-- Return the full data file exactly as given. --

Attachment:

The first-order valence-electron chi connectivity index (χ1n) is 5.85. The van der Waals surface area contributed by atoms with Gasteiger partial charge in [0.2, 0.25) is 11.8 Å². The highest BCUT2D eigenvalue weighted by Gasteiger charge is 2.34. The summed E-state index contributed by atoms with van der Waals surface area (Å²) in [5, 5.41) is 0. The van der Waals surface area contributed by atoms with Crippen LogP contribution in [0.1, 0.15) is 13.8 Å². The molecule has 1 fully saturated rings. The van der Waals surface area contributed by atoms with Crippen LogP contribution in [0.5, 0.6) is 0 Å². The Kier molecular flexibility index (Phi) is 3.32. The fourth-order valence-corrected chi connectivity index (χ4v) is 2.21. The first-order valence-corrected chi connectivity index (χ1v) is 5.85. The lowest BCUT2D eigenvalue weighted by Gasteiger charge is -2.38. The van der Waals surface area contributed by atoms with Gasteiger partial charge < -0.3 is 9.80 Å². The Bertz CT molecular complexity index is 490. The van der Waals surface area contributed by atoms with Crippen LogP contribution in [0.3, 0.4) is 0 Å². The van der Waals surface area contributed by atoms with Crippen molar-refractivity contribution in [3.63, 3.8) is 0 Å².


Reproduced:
The first-order valence-electron chi connectivity index (χ1n) is 5.85. The van der Waals surface area contributed by atoms with Gasteiger partial charge in [0.2, 0.25) is 11.8 Å². The highest BCUT2D eigenvalue weighted by Gasteiger charge is 2.34. The summed E-state index contributed by atoms with van der Waals surface area (Å²) in [5, 5.41) is 0. The van der Waals surface area contributed by atoms with Crippen LogP contribution in [0.1, 0.15) is 13.8 Å². The molecule has 1 fully saturated rings. The van der Waals surface area contributed by atoms with Crippen LogP contribution in [0.5, 0.6) is 0 Å². The Kier molecular flexibility index (Phi) is 3.32. The fourth-order valence-corrected chi connectivity index (χ4v) is 2.21. The first-order valence-corrected chi connectivity index (χ1v) is 5.85. The lowest BCUT2D eigenvalue weighted by Gasteiger charge is -2.38. The van der Waals surface area contributed by atoms with Gasteiger partial charge < -0.3 is 9.80 Å². The Bertz CT molecular complexity index is 490. The van der Waals surface area contributed by atoms with Crippen LogP contribution in [0.3, 0.4) is 0 Å². The van der Waals surface area contributed by atoms with Crippen molar-refractivity contribution in [3.63, 3.8) is 0 Å².